More than half of British drivers have never heard of hybrid cars, according to a survey by TNS on behalf of Honda UK. The research, marking the launch of the new Honda Civic Hybrid, questioned 1,200 motorists on their attitudes towards the environment and their understanding of alternative fuel vehicles.

Fifty-one per cent of British drivers were not aware of hybrid cars at all. Of those who had heard of them, over 40 per cent did not know that they are cars that use both petrol and electric power. Respondents guessed hybrid meant “two cars welded together” or “a car made by more than one manufacturer”.

When asked to name an alternative fuel vehicle, only 18 per cent mentioned the petro-electric hybrid car. LPG and fully electric cars were more likely to get a mention.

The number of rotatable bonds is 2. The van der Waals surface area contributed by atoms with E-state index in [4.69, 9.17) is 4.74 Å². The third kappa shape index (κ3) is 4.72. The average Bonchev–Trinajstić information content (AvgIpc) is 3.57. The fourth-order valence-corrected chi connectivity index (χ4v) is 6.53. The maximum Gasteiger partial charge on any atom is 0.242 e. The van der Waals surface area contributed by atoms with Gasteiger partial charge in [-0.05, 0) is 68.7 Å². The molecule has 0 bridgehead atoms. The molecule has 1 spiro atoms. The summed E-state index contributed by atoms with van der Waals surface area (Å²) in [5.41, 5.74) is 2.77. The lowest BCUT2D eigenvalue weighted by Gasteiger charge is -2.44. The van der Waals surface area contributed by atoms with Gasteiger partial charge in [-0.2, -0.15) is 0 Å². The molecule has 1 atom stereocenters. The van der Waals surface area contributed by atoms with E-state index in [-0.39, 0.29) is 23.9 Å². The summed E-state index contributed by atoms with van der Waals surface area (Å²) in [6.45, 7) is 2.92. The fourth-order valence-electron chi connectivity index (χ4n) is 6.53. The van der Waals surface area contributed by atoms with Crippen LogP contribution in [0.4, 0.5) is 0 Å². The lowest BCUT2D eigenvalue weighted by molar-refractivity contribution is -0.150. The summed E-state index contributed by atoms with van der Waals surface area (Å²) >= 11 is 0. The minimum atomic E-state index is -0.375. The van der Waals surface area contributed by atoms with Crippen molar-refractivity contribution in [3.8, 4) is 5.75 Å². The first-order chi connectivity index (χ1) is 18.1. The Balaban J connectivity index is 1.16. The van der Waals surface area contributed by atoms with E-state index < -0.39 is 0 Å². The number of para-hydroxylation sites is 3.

Only 35 per cent realised hybrid cars offer lower fuel costs. Even fewer knew that hybrids entitle the owner to reduced company car tax (four per cent), lower road fund tax (two per cent) and exemption from the London congestion charge (two per cent).

Despite this, British drivers would be more motivated by money than a green conscience to try hybrid motoring. Of the 73 per cent who declared themselves unlikely to buy a hybrid vehicle, 43 per cent would buy one “if I was sure the running costs would be lower” and 34 per cent only “if petrol became too expensive”.

Of the 18 per cent who would consider a hybrid car, the top motivating factor was lower fuel costs at 54 per cent, with 34 per cent naming environmental benefits.

The government should be responsible for encouraging better take-up of greener vehicles according to 70 per cent or respondents, whereas 35 per cent said car manufacturers should champion the cause.

Final confirmation that drivers shirk accountability for the impact of their own fuel choices came from the result that a mere 17 per cent of drivers saw it as their own responsibility to lessen the environmental impact of their vehicles.